It’s a common scenario: a couple’s relationship is over and they agree to take formal steps to separate. They want to keep things amicable, keep costs down and, most of all, keep things out of court. Their emotions may be high, but their intentions are good.
Unfortunately, the next step that many couples take – each going to a traditional family law lawyer – is often the wrong one. Getting a good lawyer is an important part of the separation process. But it is not necessarily the first part. If there are not urgent child, financial or safety related issues in your separation, consider these three options before you “lawyer up”.
Early Neutral Consultation – this is a new process being pioneered in Ontario. A consultant (often a legal, financial or mental health professional) meets with both parties, together or individually. The consultant helps the parties to understand the information, processes and types of professionals needed to help them resolve their separation.
A separated spouse often comes into my office for a first consultation either overloaded with information – from friends, the internet, or even their spouse – or with no information at all. In both cases, the client is usually overwhelmed and doesn’t know how to move forward. The big selling point of Early Neutral Consultation is that it empowers couples with good information first. The couple hears the same thing, from the same professional, at the same time. In this way, they approach the next steps in their separation with equal understanding and, hopefully, similar goals.
More information on Early Neutral Consultation can be found here.
Mediation – a mediator helps couples understand, discuss and ultimately agree on their separation issues. The mediator is often, but not necessarily, an experienced lawyer. However, the mediator does not offer legal advice to the parties and cannot impose a settlement on them. At the end of a successful mediation, the mediator prepares a “memorandum of understanding” between the parties that is then turned into a formal separation agreement by their lawyers.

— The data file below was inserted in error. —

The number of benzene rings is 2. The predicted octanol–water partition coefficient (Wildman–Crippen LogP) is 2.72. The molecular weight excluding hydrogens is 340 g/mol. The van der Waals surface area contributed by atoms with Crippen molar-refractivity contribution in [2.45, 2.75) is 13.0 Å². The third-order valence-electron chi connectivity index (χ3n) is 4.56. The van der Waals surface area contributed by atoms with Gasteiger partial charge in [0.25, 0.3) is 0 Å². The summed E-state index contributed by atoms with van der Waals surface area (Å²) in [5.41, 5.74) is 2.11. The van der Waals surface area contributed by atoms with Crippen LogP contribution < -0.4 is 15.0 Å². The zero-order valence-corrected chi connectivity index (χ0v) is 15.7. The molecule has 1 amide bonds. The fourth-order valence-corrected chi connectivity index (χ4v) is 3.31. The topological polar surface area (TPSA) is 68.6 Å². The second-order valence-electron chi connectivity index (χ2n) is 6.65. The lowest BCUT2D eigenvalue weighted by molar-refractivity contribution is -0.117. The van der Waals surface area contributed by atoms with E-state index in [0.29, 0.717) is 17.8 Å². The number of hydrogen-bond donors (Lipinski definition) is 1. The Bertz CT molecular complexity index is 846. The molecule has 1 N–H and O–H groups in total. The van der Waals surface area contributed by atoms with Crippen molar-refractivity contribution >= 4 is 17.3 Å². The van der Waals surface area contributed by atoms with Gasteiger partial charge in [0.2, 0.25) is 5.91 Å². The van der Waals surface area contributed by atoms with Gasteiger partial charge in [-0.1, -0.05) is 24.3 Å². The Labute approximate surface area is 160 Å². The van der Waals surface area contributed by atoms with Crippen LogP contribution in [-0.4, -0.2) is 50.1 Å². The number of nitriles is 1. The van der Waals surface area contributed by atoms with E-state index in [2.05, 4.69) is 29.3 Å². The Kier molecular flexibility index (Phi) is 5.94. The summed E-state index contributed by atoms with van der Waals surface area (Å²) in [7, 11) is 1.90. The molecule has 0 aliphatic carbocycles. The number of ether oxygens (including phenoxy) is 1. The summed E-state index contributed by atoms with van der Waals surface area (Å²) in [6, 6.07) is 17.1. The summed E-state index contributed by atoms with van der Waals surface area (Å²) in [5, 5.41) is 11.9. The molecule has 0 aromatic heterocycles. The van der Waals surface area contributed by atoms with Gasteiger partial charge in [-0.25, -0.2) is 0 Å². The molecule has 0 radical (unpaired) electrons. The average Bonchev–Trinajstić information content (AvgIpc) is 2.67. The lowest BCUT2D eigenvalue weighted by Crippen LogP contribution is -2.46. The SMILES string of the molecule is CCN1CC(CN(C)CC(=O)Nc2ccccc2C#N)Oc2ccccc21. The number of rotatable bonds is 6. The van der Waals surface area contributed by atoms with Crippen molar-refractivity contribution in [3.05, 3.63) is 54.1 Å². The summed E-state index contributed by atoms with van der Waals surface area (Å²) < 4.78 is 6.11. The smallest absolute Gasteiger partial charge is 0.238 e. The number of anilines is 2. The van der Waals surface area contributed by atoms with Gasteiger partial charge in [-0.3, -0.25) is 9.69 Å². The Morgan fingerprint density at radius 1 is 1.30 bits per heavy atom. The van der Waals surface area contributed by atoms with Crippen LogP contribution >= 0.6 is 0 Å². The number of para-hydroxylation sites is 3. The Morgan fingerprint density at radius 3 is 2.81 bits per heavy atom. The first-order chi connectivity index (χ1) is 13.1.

A key benefit of mediation is that, by the time lawyers begin drafting, the parties have reached an agreement in principle. This reduces the possibility of misinformation, misunderstanding and conflict creeping into the system.
There are many varieties of mediation (a good synopsis of them is available here). If you and your ex have agreed to investigate this option, start by talking to a mediator about the option that would be best for you.
Collaborative Family Practice – There are lawyers and then there are Collaborative Lawyers. If you and your ex want to see separate legal counsel immediately, consider have each of you see a lawyer who is trained in Collaborative Family Practice (also known as Collaborative Family Law).
Under the collaborative approach, the couple makes a signed commitment to negotiate a separation agreement without going to court. The couple retains a team of divorce professionals to them reach agreement. The team may be limited to each party’s collaboratively trained lawyer. But it may also include jointly retained financial and mental/emotional health professionals, depending on the parties’ needs.
Under the collaborative approach, the lawyers and other team members help the clients negotiate a legally-binding separation agreement from options developed by the parties themselves. Bargaining takes place in a way that respects legal rights but also focuses on preserving emotional, family and financial health.
A key point for the collaborative lawyers is that they if the collaborative process fails, they cannotrepresent the parties in the court. In other words, if your collaborative lawyer doesn’t help you, they lose you. This incentive keeps the lawyers focused on deal-making instead of fighting.
Read more about Collaborative Family Practice here.
Moving Forward Together
Separating couples often “just want to be done” with each other. Done arguing, done talking, just done. It is tempting to hire a traditional lawyer who will “see it your way” and “fight for you” as aggressively as possible.
But the ironic outcome of this approach is that it frequently chains couples together in an adversarial, out-of-control process that is exhausting, high conflict and financially destructive.
So before you “lawyer up”, take a deep breath and consider your options. If you and your ex can agree to one of the approaches talked about in this article, you both have a better chance of “being done” in a quicker, healthier and cheaper way than you might think.
Jason Murphy practices family, civil and estates litigation at the law firm of Christie/Cummings in Collingwood. Please note that this article is only an overview and is not legal advice. Consult a lawyer before taking any action.